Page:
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Professor Bruck Receives IEEE Data Storage Best Paper Award

03-19-15

Jehoshua Bruck, Gordon and Betty Moore Professor of Computation and Neural Systems and Electrical Engineering, and colleagues' paper entitled “Zigzag Codes: MDS Array Codes With Optimal Rebuilding” has received the 2013 best paper award from the Data Storage Technical Committee of the Institute of Electrical and Electronics Engineers (IEEE). The award recognizes a paper that has substantial and meaningful impact on both the theory and the practice of the existing or future data storage systems, or on emerging storage technologies that are gaining momentum. By giving these awards, the committee also motivates researchers to continue to make great original contributions to the field of data storage.

Tags: EE honors research highlights Jehoshua Bruck

Engineering and Art

03-12-15

Students in Professor Hillary Mushkin’s media arts seminar (E/H/Art 89 New Media Arts in the 20th and 21st Centuries) have once again put on a unique exhibition highlighting art and engineering. The course provides a platform for an expanded understanding of engineering and an active, project-based engagement with art history.

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Tags: EE research highlights MCE CMS Hillary Mushkin

Professor Hajimiri Receives IEEE Microwave Prize

03-06-15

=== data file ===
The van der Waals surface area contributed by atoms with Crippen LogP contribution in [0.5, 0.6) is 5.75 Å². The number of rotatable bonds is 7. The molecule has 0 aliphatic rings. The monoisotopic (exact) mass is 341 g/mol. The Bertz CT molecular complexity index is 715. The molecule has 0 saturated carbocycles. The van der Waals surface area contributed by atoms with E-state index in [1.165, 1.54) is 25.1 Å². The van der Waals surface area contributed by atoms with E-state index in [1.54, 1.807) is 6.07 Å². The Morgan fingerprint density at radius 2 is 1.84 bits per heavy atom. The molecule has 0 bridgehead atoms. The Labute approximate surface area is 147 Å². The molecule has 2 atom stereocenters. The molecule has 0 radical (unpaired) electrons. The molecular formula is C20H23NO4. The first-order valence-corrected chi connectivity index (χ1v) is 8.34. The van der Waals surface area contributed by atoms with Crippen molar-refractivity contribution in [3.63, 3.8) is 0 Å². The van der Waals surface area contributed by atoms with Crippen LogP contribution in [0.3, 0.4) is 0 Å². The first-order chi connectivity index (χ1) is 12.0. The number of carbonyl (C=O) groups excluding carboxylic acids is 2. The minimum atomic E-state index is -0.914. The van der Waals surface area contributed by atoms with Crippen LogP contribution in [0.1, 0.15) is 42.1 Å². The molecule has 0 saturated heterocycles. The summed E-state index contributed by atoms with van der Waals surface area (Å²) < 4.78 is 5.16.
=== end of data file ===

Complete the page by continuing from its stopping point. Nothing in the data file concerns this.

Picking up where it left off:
Ali Hajimiri, Thomas G. Myers Professor of Electrical Engineering, and colleagues Steven Bowers, Kaushik Sengupta, and Kaushik Dasgupta were awarded the 2015 Microwave Prize for the most significant contribution by a published paper in the previous year to the field of interest of the IEEE Microwave Theory and Techniques Society. The paper is entitled “Integrated Self-Healing for mm-Wave Power Amplifiers”. IEEE Microwave Theory and Techniques Society promotes the advancement of microwave theory and its applications, including radio frequency, microwave, millimeter-wave, and terahertz technologies. [List of past recipients]

Tags: EE honors MedE Ali Hajimiri Kaushik Sengupta Steven Bowers Kaushik Dasgupta

Undergraduates Receive Technology Fellowships

03-04-15

Electrical Engineering undergraduate students Santiago Navonne and Suzannah Osekowsky have received Kleiner Perkins Caufield and Byers (KPCB) fellowships in technology. The fellows program pairs top engineering students from across the country with startups in Silicon Valley. Santiago will be working with Airware and Suzannah will be working with Opower.  [KPCB list of fellows]

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Tags: EE honors Santiago Navonne Suzannah Osekowsky

Professor Scherer Elected to National Academy of Inventors

01-08-15

Axel Scherer, Bernard Neches Professor of Electrical Engineering, Applied Physics, and Physics, has been named fellow of the National Academy of Inventors (NAI). He has most recently developed ways to integrate optics, electronics, and fluidics into sensor systems. Much of his work is currently focused on systems for medical diagnosis and health monitoring through molecular pathology and wireless implants.  Election as an NAI fellow is an honor bestowed upon academic innovators and inventors who have "demonstrated a prolific spirit of innovation in creating or facilitating outstanding inventions and innovations that have made a tangible impact on quality of life, economic development, and the welfare of society." [Caltech story]

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Professor Mead Elected to National Academy of Inventors

01-06-15